We validate the proposed planning algorithms in simulation. The overall flow chart during simulation is illustrated in Fig. 2. All modules in Fig. 2 are individually implemented in Robot Operating System (ROS) using C++. Excavator dynamics simulator (PLANT in Fig. 2) is based on the derived system dynamics (2) where the external disturbance is modeled with a steadystate modified LuGre friction model [26] for cylinder friction and modified Fundamental Earthmoving Equation (FEE) [27, 7] for soilbucket interaction. Note that friction and soilbucket interaction models are introduced only to construct a realistic simulation environment and are unknown to the planning algorithms. Parameters in the system dynamics and physical constraints are from the Hyundai HX300L model in Fig. 1.
As a motion controller, which computes the control input based on the reference trajectory generated from the local planning module, we adopt a feedback linearizationbased PID controller: . Applying the control input to the system equation (2), inputoutput stability of the closedloop system can be derived [28, Ch. 5] where the input is the estimation error of the external disturbance multiplied by the inverse of the mass matrix , and the output is the state .
The global planner is implemented using ALGLIB [29]
, an opensource nonlinear optimization solver. We use 9 Bernstein control points for phases 1 and 3, respectively, and 20 via points for phase 2. Next, to solve the formulated model predictive control problem (
14), we implement differential dynamic programming (DDP) with augmented Lagrangian method [30], which is an algorithm widely exploited in various robotic application for realtime trajectory optimization [19, 17, 18]. It transforms the original constrained MPC problem into an unconstrained problem using the Lagrangian and quadratic penalty function, which is then solved with the conventional DDP algorithm. For MPC implementation, we employ the time horizon of 1000 ms, control discretization and integration rate of 20 ms. Except for the results of cylinder displacements , which are normalized with constant bias and constant normalization factors, the other results related to physical limits of Hyundai HX300L displayed in Fig. 7 and Fig. 8 are normalized with constant normalization factors, denoted with . Each element of control inputs and the corresponding channel of disturbance estimates are normalized with the same factor for comparison.To validate the proposed framework, we conducted two simulation scenarios on a desktop computer equipped with an Intel Core i79750 CPU at 2.6 GHz, by varying the target excavation depth: 1) shallow excavation and 2) deep excavation. As depicted in Fig. 2, we assume prior knowledge of the environment, i.e. the ground shape, which can be obtained either from onboard sensors like lidars and cameras, or from external sensors like total station in real experiment.
VB Results
VB1 Scenario 1  shallow excavation
Fig. 6a and Fig. 7 describe the simulation result for shallow excavation. In the first scenario, not to penetrate through the target shape, the global planner plans a trajectory that stretches out in a relatively large region in phase 2. The bucket tip well tracks the target shape, and tipgradinglike motion is generated. The global trajectory was generated in 2.1 seconds. As in (a) and (c), even if the global trajectory is intentionally generated to exceed the physical limit of some variables that are not considered in the global planning, physical constraints are still satisfied during local planning phase. The control input trajectory computed from the local planning is displayed in (b) where all the input limits are satisfied. In (d), the hydraulic cylinder friction model can be clearly found at the bucket cylinder (bottomleft subfigure), whereas the effect by the friction model is found to be smaller at the boom cylinder (topright subfigure) and the arm cylinder (bottomleft) due to larger disturbance from the soilbucket interaction. Still, the disturbance estimate (black line) follows the modeled disturbance (red line) in all directions. The average computation time of the local planning is 21.7 ms ( 46 Hz) which we believe is sufficient for realtime application.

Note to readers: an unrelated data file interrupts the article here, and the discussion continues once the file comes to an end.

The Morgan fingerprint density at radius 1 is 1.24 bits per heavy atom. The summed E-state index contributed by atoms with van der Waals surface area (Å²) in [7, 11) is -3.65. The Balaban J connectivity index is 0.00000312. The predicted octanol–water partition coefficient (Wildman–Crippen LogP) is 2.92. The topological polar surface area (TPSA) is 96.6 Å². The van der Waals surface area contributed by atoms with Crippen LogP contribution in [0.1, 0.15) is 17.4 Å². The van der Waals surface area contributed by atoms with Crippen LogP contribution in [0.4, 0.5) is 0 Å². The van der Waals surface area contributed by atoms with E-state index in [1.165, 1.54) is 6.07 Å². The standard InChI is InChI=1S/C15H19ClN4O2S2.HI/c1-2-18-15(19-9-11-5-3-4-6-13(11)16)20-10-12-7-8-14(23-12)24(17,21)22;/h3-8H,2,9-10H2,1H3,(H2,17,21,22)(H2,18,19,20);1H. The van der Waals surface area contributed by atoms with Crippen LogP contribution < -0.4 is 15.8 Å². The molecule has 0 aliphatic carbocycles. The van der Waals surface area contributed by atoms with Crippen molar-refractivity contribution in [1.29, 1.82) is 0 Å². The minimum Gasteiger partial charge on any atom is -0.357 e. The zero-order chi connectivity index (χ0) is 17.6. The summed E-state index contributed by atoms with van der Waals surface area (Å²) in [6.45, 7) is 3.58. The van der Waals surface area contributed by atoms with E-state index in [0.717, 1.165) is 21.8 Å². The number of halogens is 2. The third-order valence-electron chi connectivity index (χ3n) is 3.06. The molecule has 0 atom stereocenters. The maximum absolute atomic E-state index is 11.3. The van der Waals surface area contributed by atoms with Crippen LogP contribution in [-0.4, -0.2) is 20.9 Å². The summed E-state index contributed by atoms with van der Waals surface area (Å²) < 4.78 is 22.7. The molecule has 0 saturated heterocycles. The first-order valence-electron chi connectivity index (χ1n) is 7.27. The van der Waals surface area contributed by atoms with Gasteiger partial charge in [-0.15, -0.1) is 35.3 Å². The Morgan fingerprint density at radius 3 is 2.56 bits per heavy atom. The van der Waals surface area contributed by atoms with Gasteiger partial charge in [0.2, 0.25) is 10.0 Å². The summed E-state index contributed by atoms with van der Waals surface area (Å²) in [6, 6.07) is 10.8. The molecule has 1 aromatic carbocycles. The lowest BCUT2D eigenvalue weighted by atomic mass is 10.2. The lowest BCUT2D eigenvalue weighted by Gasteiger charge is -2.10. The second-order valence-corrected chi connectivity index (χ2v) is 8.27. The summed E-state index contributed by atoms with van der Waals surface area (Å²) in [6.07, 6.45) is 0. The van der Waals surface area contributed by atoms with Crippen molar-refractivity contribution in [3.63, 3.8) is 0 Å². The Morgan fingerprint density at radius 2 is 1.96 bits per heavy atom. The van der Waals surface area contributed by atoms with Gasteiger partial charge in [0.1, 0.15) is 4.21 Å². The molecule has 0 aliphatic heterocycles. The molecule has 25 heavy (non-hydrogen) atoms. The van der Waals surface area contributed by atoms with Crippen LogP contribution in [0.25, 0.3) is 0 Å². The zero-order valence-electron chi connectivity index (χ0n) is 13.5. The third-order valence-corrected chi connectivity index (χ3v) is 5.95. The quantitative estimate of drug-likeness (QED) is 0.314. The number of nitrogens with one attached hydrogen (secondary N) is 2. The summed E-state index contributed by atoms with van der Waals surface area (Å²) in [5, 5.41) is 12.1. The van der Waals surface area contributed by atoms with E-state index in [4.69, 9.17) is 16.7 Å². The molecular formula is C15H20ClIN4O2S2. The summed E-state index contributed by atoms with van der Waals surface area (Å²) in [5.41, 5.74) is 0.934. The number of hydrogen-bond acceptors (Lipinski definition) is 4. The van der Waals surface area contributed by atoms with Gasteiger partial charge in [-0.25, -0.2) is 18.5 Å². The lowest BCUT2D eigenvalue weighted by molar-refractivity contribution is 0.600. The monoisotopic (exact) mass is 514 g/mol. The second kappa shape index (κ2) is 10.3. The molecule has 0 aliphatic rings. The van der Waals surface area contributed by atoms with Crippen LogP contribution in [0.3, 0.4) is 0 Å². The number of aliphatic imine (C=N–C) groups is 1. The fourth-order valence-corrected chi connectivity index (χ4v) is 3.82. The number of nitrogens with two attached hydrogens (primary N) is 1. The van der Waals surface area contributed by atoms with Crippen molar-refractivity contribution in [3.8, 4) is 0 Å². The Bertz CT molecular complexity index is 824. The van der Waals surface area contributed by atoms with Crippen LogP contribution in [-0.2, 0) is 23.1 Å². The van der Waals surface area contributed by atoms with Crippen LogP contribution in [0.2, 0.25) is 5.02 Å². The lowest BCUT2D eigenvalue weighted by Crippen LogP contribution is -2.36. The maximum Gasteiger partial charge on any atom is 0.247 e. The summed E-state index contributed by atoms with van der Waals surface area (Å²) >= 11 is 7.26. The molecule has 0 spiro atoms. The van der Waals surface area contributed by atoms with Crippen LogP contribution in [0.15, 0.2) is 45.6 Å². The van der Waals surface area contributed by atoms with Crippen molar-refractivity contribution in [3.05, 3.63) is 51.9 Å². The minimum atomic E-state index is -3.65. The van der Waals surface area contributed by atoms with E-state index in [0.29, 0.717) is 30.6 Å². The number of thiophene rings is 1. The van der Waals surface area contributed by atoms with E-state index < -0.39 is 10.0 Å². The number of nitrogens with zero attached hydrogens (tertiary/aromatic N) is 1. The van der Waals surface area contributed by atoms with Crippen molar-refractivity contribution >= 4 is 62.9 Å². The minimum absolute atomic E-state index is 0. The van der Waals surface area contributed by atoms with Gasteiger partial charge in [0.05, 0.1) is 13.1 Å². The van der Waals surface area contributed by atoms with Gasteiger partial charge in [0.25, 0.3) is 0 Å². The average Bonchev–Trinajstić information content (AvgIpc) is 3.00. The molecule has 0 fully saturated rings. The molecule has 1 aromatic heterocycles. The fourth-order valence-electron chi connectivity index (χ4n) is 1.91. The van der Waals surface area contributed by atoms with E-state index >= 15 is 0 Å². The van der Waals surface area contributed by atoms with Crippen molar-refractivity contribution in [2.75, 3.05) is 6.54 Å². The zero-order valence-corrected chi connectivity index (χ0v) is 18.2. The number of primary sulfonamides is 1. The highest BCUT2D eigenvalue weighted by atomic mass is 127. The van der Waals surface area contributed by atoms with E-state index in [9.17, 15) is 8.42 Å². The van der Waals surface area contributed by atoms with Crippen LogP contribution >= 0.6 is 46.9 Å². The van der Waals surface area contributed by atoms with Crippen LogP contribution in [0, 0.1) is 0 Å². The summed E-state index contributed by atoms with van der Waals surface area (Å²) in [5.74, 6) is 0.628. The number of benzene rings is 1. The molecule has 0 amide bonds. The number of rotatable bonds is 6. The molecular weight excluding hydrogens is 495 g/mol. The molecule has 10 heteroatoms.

VB2 Scenario 2  deep excavation
Simulation results of the second scenario can be found in Fig. 8 and Fig. 6b. In contrast to the first scenario, if the target ground is located deep below the earth surface, the excavator tip does not aim to reach the target shape in phase 2. Instead, it maximizes the excavation volume by generating a triangleshaped phase 2 trajectory. Since the phase 2 trajectory is constrained not to exceed the target shape, such deep target shape can be finally reached by repeating this targetshapeaware excavationvolumemaximizing strategy. The global trajectory was generated in 1.6 seconds. As in the subfigure (d), larger disturbance than that in the first scenario was applied due to deeper penetration of the bucket into the soil. Even in the presence of such larger disturbance, similar to the results of the first scenario, the global reference is well tracked by the local planning as can be found in the subfigure (a). While tracking the global reference, the computed local trajectory is shown to satisfy all the physical constraints as in the subfigures (a), (b), and (c). It took 30.2 ms ( 33 Hz) for local planning computation on average.
Vi Conclusion
In this paper, we presented a realtime planning algorithm for a single digging task of a hydraulic excavator. The algorithm consists of a global and a local planner. In the global planning phase, the trajectory that maximizes excavation volume and minimizes energy cost under the operational constraints is generated online using Bernstein parameterization. The highfidelity local planner tracks the generated global trajectory while satisfying the physical constraints in realtime. The proposed algorithm was validated through a realistic simulation environment with two different operation objectives: deep and shallow soil excavation. The simulation results showed that the proposed online global planner generates an optimized bucket tip trajectory in a few seconds, and the local planner plans disturbanceaware, physically feasible receding horizon trajectories in realtime. Future work may include validation of the proposed algorithm in actual excavators.
Acknowledgment
The authors would like to appreciate Young Bum Kim (Hyundai Construction Equipment) for his kind support in the simulation setup.